STARRED REVIEW
June 2016

Convicts connect with classic literature

By Mikita Brottman
Review by
Nine male convicted felons, serving long sentences for violent crimes, meet regularly with a sensitive, witty female professor inside a maximum security prison to read and discuss works by literary giants like Conrad, Kafka, Nabokov, Poe and Shakespeare. What could go wrong? The Maximum Security Book Club: Reading Literature in a Men’s Prison is Mikita Brottman’s refreshingly straightforward account about all that did go right, as together they explored Heart of Darkness, The Black Cat, Lolita and other rather unlikely candidates for prison reading.
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Nine male convicted felons, serving long sentences for violent crimes, meet regularly with a sensitive, witty female professor inside a maximum security prison to read and discuss works by literary giants like Conrad, Kafka, Nabokov, Poe and Shakespeare. What could go wrong? The Maximum Security Book Club: Reading Literature in a Men’s Prison is Mikita Brottman’s refreshingly straightforward account about all that did go right, as together they explored Heart of Darkness, The Black Cat, Lolita and other rather unlikely candidates for prison reading. 

Brottman is an Oxford-educated scholar volunteering within the grim walls of Maryland’s Jessup Correctional Institute, bringing her deep love of literature to men who, she hopes, will find something meaningful for themselves in the books she cherishes. Her own troubled childhood led her to seek escape in such works; complex characters like Conrad’s Marlow and Shakespeare’s Macbeth, she reasons, may help these convicts reach a deeper understanding of themselves and each other. They seem willing to try. But the crushing weight of prison life—unrelenting boredom, punitive corrections officers, random lockdowns, solitary confinements, illnesses and violent gang fights—takes its toll.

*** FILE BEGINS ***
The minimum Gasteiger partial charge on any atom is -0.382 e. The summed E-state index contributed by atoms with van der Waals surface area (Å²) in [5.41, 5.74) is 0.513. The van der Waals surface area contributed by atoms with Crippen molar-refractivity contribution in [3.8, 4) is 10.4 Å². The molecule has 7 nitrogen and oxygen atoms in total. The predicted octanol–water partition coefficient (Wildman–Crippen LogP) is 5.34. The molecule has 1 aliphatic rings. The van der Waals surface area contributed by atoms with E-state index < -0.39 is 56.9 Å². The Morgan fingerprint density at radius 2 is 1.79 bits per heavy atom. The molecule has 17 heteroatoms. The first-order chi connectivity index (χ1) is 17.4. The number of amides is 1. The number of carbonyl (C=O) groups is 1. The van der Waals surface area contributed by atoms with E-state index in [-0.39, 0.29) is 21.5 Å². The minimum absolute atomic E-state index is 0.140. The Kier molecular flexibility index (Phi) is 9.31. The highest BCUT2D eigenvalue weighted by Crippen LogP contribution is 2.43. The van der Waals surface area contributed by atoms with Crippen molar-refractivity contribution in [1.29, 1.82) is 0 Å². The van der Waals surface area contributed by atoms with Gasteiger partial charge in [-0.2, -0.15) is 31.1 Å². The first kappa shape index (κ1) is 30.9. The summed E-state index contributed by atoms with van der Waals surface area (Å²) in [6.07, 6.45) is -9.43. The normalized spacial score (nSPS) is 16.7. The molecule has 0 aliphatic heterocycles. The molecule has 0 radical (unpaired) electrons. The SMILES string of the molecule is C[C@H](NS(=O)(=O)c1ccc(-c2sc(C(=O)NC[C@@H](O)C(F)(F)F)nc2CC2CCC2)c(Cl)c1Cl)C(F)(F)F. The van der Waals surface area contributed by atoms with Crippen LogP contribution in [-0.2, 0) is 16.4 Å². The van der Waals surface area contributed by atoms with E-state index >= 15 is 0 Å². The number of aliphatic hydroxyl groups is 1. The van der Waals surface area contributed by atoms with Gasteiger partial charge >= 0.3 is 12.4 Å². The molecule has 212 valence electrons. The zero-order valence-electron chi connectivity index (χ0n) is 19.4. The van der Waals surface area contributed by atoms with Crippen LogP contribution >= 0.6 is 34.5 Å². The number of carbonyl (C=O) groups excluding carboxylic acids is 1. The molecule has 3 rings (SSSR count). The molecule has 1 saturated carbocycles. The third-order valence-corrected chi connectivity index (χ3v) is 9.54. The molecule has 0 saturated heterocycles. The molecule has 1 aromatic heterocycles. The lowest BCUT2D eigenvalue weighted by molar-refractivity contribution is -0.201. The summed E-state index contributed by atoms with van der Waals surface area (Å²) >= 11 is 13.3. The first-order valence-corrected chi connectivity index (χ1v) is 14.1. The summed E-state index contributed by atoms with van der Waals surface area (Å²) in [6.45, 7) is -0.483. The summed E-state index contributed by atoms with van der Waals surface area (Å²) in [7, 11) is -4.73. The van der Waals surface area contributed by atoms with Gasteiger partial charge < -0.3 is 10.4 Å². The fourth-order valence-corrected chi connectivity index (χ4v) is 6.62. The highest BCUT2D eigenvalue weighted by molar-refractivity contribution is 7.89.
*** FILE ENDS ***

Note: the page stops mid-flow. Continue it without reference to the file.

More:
They all make mistakes here: Brottman misspeaks to a reporter and worries the club will be cancelled altogether. The men nod off when high or ill. She wonders why she ever thought reading about the pedophile and nymphet in Lolita was a good idea. Then again, they make her see Gregor’s transformation into a bug in Metamorphosis in an entirely new way.

Later, when two of the men are released and Brottman meets them “outside,” she discovers they have no more interest in reading literature. “On the inside,” she concludes, “I’d loved those men. But on the outside, I’d lost them. Because literature was all I had.” Not quite all: She tells her own good story here, too.

 

This article was originally published in the June 2016 issue of BookPage. Download the entire issue for the Kindle or Nook.

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